The positive effects for leaders, who choose to dive right in, extend well beyond the leaders themselves, potentially rewire organisations for the better.
Q. It is a time where the world around us is always changing and handling change becomes critical to an organisation’s success. According to you, what is the right strategic approach to ‘change management’ and how can one ensure preparedness and stability for change by empowering the human resources department?
A. It is a great time to be in the workforce when we are transitioning to Industry 4.0; we are witness to the many changes that are transforming organisations, and as leaders responsible for managing the ambiguity and volatility with speed and agility.
Refresh: Leadership Context
My focus as a member of the leadership team is to leverage our collective ability to develop and foster organisation performance. It’s about, how we as leaders can combine our experiences and our traditionally sought expectations
with new leadership competencies to help our organisation pursue success and work on more integrated solutions
Rewire: The Way We Work
Collaboration is multiplication, the need for cross-pollination for solutioning is the way to work. New mindsets and technologies are easing the shift to new team-based models of work. The focus is to build on talent practices and
behaviours that fully support a team-based operating model.
Reimagine: Engagement & Learning
Changing demographics, employee expectations and the war for talent has challenged organisations to appeal to the most in-demand and diverse workforce. What we are focusing on is – curating new and hyper-personalized experiences, movement among and between jobs and non- linear career portfolios to appeal to talent. Also, new models of life-long learning where we look at alternative forms of learning for the workforce to be geared up
for the new roles and bringing meaning to work.
DIVERSITY AND INCLUSION
Q. The percentage of women tends to decrease as they climb the corporate ladder. According to you, how can build a pipeline of female leaders at all levels of the organisation help to get more women into leadership roles?
A. I think it all starts from the root – when the inflow from the education system itself is low, then trying to solve for issues with women in leadership positions is myopic, and entails looking at just the symptoms. Women constitute
almost 50% of the population, however, only 27% are enrolled in tertiary education. In order to move this number upward, a partnership with the education ecosystem of the country is a must.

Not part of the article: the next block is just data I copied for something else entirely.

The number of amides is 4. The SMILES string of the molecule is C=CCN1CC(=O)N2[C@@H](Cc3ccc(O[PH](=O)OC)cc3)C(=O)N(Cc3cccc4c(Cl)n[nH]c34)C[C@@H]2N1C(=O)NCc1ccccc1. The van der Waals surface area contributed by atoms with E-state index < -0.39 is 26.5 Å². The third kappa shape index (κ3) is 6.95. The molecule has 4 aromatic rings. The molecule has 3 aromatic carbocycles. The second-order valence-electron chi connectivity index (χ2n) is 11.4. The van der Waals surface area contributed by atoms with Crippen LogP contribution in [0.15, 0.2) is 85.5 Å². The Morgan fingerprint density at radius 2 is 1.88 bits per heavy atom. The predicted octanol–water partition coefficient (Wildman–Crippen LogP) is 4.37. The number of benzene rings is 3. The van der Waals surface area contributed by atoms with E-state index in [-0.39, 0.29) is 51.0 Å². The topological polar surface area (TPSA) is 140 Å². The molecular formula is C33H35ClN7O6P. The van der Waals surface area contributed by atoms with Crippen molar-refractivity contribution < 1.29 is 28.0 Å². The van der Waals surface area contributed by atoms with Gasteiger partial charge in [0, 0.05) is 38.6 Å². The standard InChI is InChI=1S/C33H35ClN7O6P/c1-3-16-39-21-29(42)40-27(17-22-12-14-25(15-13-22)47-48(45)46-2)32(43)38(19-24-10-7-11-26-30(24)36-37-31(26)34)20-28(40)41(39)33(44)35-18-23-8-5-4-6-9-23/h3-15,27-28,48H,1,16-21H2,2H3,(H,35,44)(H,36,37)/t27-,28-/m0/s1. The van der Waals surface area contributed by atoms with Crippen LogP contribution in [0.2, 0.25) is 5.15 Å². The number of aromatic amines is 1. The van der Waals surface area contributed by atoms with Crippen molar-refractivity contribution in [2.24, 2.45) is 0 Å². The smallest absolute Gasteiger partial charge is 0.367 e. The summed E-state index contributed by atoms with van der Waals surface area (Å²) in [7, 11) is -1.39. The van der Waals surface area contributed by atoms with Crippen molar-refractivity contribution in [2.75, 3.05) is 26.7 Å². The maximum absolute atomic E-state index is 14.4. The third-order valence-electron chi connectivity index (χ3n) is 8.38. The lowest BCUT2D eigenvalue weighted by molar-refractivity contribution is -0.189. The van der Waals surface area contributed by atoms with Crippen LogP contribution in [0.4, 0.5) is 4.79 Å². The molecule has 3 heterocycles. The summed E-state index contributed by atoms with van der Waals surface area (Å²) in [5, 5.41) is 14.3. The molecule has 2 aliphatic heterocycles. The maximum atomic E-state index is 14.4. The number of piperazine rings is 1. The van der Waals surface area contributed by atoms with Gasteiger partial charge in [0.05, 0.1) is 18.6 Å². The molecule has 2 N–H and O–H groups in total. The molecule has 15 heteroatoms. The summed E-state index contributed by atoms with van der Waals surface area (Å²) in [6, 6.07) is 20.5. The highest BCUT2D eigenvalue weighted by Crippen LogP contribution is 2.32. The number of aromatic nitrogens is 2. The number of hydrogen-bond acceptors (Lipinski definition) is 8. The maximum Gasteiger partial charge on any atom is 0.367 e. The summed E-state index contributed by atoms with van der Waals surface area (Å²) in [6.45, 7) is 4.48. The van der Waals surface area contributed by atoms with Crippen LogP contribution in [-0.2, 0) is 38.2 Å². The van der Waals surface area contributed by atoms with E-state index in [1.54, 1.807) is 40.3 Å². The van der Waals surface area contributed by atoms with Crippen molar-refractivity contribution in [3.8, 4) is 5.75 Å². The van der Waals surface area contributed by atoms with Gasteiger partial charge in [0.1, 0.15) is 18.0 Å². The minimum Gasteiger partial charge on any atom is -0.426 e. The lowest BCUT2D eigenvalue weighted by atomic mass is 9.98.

Alongside, at an organisation level, one of the key things to manage is a culture of inclusion and flexible working patterns when women need it the most – different life stages of marriage, mobility and motherhood. It is essential to
institute greater flexibility and a more empathetic approach to empower women to excel at fulfilling their multifaceted roles and responsibilities. At SPN, we aim at creating an environment that is conducive to striking the right balance between personal and professional life for all its employees, with a specific focus on gender diversity. Supporting
SPN’s policies include flexible working hours, forward-looking parental support for women like preferential parking for expecting mothers, on-site mother’s room, to enhanced maternity benefit (for birth, adoption and surrogacy) and free daycare support across all India offices for unhindered career development. Through regular awareness campaigns, SPN reiterates its stringent anti-sexual harassment policy and prioritizes women’s safety.
Another important area of focus is to build the pipeline – spot women talent early on and give them ample opportunities to grow and learn along with providing the right support along the way to help them transition into leadership roles.
Q. In your opinion, is happiness a consequence or cause of career success? Also, what are some of your good tips for achieving work-life balance in today’s competitive work culture?
A. Happiness is essential to the existence and sustenance of human life. Being a staunch advocate of IKIGAI, I believe that our core purpose should be centred around “Being Happy in the Present” and the surrounding ecosystem should support this cause – whether it’s our mission, passion, vocation or profession.
My mantra to achieving my IKIGAI has been to integrate my life goals and operate in harmony around them. For example, my goals (at this life stage) focus on my holistic health, family, professional prosperity and contributing to the advancement of my country’s vision to be a superpower in the global economy.
I take each day at a time and make sure that the 24 hours in my day have a prevalence of most of these life goals – a constant check-in also helps. There are times when one goal takes precedence over the other – it’s ok if I can fulfil them all in the course of my timelines.
Most importantly, the key to achieving one’s IKIGAI is to accept what life brings you since things are not always in your control and you may not always get what you want. It’s the spirit of still making the best of what one has – which eventually leads to happiness.